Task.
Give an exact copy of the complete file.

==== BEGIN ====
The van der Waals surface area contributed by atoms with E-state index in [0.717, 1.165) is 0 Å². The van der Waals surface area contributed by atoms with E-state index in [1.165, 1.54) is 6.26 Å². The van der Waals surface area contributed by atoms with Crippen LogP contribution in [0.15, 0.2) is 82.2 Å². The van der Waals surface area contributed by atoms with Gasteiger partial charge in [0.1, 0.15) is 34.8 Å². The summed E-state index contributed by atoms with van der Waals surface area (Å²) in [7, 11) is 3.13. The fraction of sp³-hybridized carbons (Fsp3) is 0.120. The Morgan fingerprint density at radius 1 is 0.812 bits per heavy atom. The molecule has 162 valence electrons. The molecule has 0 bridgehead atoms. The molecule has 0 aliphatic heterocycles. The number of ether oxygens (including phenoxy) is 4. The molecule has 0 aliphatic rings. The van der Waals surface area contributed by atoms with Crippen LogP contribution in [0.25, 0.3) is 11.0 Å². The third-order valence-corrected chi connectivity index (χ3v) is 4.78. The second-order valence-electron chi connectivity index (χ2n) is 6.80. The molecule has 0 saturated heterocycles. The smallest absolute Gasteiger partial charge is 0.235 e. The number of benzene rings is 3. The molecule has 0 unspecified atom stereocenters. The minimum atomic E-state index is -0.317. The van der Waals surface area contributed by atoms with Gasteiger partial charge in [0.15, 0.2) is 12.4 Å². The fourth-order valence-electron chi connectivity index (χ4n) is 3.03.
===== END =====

The van der Waals surface area contributed by atoms with E-state index in [0.717, 1.165) is 0 Å². The van der Waals surface area contributed by atoms with E-state index in [1.165, 1.54) is 6.26 Å². The van der Waals surface area contributed by atoms with Crippen LogP contribution in [0.15, 0.2) is 82.2 Å². The van der Waals surface area contributed by atoms with Gasteiger partial charge in [0.1, 0.15) is 34.8 Å². The summed E-state index contributed by atoms with van der Waals surface area (Å²) in [7, 11) is 3.13. The fraction of sp³-hybridized carbons (Fsp3) is 0.120. The Morgan fingerprint density at radius 1 is 0.812 bits per heavy atom. The molecule has 162 valence electrons. The molecule has 0 bridgehead atoms. The molecule has 0 aliphatic heterocycles. The number of ether oxygens (including phenoxy) is 4. The molecule has 0 aliphatic rings. The van der Waals surface area contributed by atoms with Crippen LogP contribution in [0.25, 0.3) is 11.0 Å². The third-order valence-corrected chi connectivity index (χ3v) is 4.78. The second-order valence-electron chi connectivity index (χ2n) is 6.80. The molecule has 0 saturated heterocycles. The smallest absolute Gasteiger partial charge is 0.235 e. The number of benzene rings is 3. The molecule has 0 unspecified atom stereocenters. The minimum atomic E-state index is -0.317. The van der Waals surface area contributed by atoms with Gasteiger partial charge in [0.15, 0.2) is 12.4 Å². The fourth-order valence-electron chi connectivity index (χ4n) is 3.03.